You’ve been drawing like crazy and suddenly you realize you have nowhere to put all your artwork. Now what? There’s only so much wall space for framed pieces and you can’t just lay it around where it could become damaged. What do you do? Today we’ll look at some options you have for protecting your artwork while building your portfolio.
When I began to draw again after many years, I did a few things I would strongly suggest you do NOT do.
Protecting your art as you work
I was drawing in a large sketch book and simply flipping the page and starting a new drawing on the next page. That’s fine if you’re just sketching for fun, however if you want to sell your artwork it is not a good idea at all. When I made the jump to using more professional papers, at first I was doing the same thing.
Again, not a good idea, here’s why.
If you draw in a pad of paper you run the risk of causing indentations on the paper behind the sheet you’re working on. Your first line of defense to protect your artwork is to tear out individual sheets and tape them down to a drawing board. Never work in the pad. Why tape? I have learned that taping them down keeps them from getting accidentally torn or creased, it’s keeps your paper nice and flat. Taping it also keeps the edges pristine white. You won’t need to erase the edges around the finished piece. Be careful of the tape you use though, it needs to be acid free (archival is a bonus), or it can cause discoloration over time where the tape touched the paper. I am currently using White Blick Artist Tape. The white is ph neutral. A word of caution: No matter what tape you use, make sure to remove it very slowly. Depending on the thickness of the paper you want to be careful not to tear your drawing as you remove the tape.
So how do you protect it after it’s finished?
There are some good options for protecting your artwork. First, there are portfolios. Portfolios will allow you to slide your artwork inside the pages and protect them. They come in many sizes and several brands.
I have three different sizes of portfolios. The first one I purchased was the 17 x 14 inch Blick Studio Series Presentation Book (middle of photo above). It has a really nice leather like appearance. It holds 14 x 17 inch papers beautifully.
As I expanded my sizes I needed a much larger portfolio for my 18 x 24 inch papers. For that size I chose to use the Itoya Original Art Portfolio (in the back, largest in the photo). I really like the hardness of the portfolio as well as the fact that it has a reversible spine insert for customized labeling.
Finally when looking for something to protect my smaller drawings I went back and got another Itoya Original Art Portfolio in the 9 x 12 inch size (smallest in front in the photo).
I am seriously incredibly pleased with all three portfolios. They are quite easy to transport and can be stacked away until I need to take them out.
Each portfolio is made with special pockets that will not stick to your artwork, and they are pvc free. They have aid free black paper inserts which also help to protect your artwork while it’s stored inside. Those black sheets also keep your drawings from touching each other when in the pockets. The pockets are designed to fit 2 drawings (on on the front side, one on the back side with the black paper between). They work beautifully for graphite and colored pencil works.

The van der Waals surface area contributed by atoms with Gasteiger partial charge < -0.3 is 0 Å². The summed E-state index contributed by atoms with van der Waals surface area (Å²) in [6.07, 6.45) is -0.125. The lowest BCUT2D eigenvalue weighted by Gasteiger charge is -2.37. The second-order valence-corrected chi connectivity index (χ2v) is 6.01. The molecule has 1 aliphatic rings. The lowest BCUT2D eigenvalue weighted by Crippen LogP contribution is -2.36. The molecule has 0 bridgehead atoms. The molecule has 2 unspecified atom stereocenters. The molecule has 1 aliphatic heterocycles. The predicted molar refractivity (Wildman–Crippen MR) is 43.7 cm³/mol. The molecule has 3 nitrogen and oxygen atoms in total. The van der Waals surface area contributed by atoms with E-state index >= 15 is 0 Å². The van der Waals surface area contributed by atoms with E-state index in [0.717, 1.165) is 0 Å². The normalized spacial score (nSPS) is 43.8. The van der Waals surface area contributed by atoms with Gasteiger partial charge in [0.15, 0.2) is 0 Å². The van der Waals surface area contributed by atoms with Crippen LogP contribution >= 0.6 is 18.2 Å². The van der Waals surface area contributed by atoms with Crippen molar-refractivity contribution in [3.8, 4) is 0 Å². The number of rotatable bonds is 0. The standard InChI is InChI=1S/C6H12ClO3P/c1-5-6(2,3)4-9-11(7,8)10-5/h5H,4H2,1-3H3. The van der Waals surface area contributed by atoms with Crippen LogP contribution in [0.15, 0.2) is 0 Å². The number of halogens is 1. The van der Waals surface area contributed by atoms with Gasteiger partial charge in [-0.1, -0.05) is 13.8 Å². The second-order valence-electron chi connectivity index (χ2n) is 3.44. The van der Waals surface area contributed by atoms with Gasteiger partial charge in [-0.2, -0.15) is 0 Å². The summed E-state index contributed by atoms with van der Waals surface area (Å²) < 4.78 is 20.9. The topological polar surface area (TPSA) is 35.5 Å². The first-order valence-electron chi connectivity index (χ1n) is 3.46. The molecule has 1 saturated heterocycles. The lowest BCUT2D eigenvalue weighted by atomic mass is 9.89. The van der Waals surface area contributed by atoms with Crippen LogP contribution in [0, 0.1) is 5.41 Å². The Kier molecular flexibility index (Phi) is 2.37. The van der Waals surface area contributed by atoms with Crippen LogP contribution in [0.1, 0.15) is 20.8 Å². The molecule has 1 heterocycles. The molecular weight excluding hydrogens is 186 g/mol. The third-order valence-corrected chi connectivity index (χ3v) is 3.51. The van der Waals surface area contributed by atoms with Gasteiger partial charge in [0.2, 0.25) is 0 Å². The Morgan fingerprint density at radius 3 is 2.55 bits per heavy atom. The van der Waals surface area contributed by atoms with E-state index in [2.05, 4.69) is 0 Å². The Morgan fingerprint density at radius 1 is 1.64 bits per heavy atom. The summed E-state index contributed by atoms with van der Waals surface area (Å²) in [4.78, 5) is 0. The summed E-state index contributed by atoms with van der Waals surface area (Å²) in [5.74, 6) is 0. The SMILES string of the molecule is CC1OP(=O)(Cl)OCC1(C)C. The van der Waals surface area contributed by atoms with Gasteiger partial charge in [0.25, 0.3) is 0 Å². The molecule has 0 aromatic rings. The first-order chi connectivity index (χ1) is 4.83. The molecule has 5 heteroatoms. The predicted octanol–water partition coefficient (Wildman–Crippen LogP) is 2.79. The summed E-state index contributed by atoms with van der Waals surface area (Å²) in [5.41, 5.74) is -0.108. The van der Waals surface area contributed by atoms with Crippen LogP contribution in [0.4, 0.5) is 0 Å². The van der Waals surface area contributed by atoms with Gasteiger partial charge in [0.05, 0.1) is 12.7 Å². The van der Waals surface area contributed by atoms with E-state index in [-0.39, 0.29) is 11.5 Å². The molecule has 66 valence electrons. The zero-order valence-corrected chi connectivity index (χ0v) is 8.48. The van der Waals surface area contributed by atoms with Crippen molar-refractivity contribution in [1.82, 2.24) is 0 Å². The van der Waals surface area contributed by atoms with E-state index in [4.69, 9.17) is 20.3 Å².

A word of caution: NEVER use any sort of portfolio, album or binder that is not specifically designed to hold artwork. Though they may be cheaper but they do not have the type of pocket that will prevent sticking of your drawings and over time since they are not acid free they can cause deterioration of the paper. This is one area where you do not want to skimp and try to save money. You’ve invested a great deal of time in your beautiful creation, you don’t want to ruin it with a bad portfolio case.
But what if you’re creating in Pastel or Colored Pencil on sanded paper?
Since Brush and Pencil came out with some incredible products like their powdered blender, many artists have begun using sanded paper for their colored pencil work. It’s recommended you use a good sanded paper or a paper that has had a few layers of gesso painted on it in order to use the powdered blender. Likewise, pastel artists use pastel mat and pastel card for their pastel paintings.
These papers are very ridged. They wouldn’t hold up to the possible bending of the pages in a portfolio. Also, pastels would get smeared and smudged being taking in and out of a portfolio.
So what can you do other than framing these pieces behind glass?
Get yourself an archival clamshell box!
I purchased a Blick Archival Storage Box for my pastel pieces and colored pencil pieces done on sanded paper. They are 1-3/4 inches deep which means you could store quite a few pieces inside them. They are nice and sturdy. I will say you need to purchase the size larger than your paper size. I made the mistake of buying a 9 x 12 inch box for my work only to discover the 9 x 12 inch papers were too large to fit! I had to return it and purchase the 11 x 14 inch box. Other than that I am happy with it. It is archival-quality storage that’s extra-durable and acid-free. You may also want to look at the Eternity Archival Clamshell boxes as well. (The eternity box is the next one I intend to purchase.)
When you place your artwork inside, be sure to lay a sheet of glassine over each piece to protect the back of the artwork above it. You can see in the photo above I have a sheet of glassine over my deer fawn pastel painting.
So there you have it! Some easy ways to protect your artwork when it’s not framed. I hope you found this helpful.
Until next time,